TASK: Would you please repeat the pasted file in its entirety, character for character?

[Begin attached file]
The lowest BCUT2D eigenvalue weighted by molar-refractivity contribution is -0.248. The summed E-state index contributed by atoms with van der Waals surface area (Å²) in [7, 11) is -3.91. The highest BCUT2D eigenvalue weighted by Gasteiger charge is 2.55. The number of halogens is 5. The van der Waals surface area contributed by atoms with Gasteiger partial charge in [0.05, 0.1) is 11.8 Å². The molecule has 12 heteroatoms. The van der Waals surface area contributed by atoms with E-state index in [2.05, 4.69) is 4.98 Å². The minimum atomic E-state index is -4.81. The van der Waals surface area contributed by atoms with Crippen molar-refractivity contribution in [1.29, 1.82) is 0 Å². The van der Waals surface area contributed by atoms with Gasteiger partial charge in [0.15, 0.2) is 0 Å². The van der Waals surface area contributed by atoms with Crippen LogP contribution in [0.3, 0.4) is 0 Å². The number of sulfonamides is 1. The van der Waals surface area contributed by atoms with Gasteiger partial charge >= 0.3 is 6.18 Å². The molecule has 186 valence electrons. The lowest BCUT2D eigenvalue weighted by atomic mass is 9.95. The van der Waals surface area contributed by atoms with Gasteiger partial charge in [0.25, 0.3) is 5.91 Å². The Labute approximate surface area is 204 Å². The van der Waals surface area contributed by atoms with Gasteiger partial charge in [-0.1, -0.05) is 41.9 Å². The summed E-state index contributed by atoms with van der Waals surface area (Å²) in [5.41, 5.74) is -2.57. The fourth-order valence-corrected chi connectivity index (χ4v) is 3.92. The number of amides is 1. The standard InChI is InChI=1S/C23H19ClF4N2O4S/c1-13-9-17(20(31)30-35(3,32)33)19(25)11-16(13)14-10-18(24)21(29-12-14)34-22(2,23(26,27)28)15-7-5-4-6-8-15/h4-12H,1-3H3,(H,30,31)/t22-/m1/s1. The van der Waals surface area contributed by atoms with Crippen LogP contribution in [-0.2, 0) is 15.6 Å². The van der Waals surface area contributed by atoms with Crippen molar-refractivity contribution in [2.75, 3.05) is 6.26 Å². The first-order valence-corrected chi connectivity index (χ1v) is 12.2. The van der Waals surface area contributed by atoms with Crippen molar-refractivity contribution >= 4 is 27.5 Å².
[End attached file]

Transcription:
The lowest BCUT2D eigenvalue weighted by molar-refractivity contribution is -0.248. The summed E-state index contributed by atoms with van der Waals surface area (Å²) in [7, 11) is -3.91. The highest BCUT2D eigenvalue weighted by Gasteiger charge is 2.55. The number of halogens is 5. The van der Waals surface area contributed by atoms with Gasteiger partial charge in [0.05, 0.1) is 11.8 Å². The molecule has 12 heteroatoms. The van der Waals surface area contributed by atoms with E-state index in [2.05, 4.69) is 4.98 Å². The minimum atomic E-state index is -4.81. The van der Waals surface area contributed by atoms with Crippen molar-refractivity contribution in [1.29, 1.82) is 0 Å². The van der Waals surface area contributed by atoms with Gasteiger partial charge in [0.15, 0.2) is 0 Å². The van der Waals surface area contributed by atoms with Crippen LogP contribution in [0.3, 0.4) is 0 Å². The number of sulfonamides is 1. The van der Waals surface area contributed by atoms with Gasteiger partial charge >= 0.3 is 6.18 Å². The molecule has 186 valence electrons. The lowest BCUT2D eigenvalue weighted by atomic mass is 9.95. The van der Waals surface area contributed by atoms with Gasteiger partial charge in [0.25, 0.3) is 5.91 Å². The Labute approximate surface area is 204 Å². The van der Waals surface area contributed by atoms with Gasteiger partial charge in [-0.1, -0.05) is 41.9 Å². The summed E-state index contributed by atoms with van der Waals surface area (Å²) in [5.41, 5.74) is -2.57. The fourth-order valence-corrected chi connectivity index (χ4v) is 3.92. The number of amides is 1. The standard InChI is InChI=1S/C23H19ClF4N2O4S/c1-13-9-17(20(31)30-35(3,32)33)19(25)11-16(13)14-10-18(24)21(29-12-14)34-22(2,23(26,27)28)15-7-5-4-6-8-15/h4-12H,1-3H3,(H,30,31)/t22-/m1/s1. The van der Waals surface area contributed by atoms with Crippen LogP contribution in [-0.2, 0) is 15.6 Å². The van der Waals surface area contributed by atoms with Crippen molar-refractivity contribution in [2.75, 3.05) is 6.26 Å². The first-order valence-corrected chi connectivity index (χ1v) is 12.2. The van der Waals surface area contributed by atoms with Crippen molar-refractivity contribution >= 4 is 27.5 Å².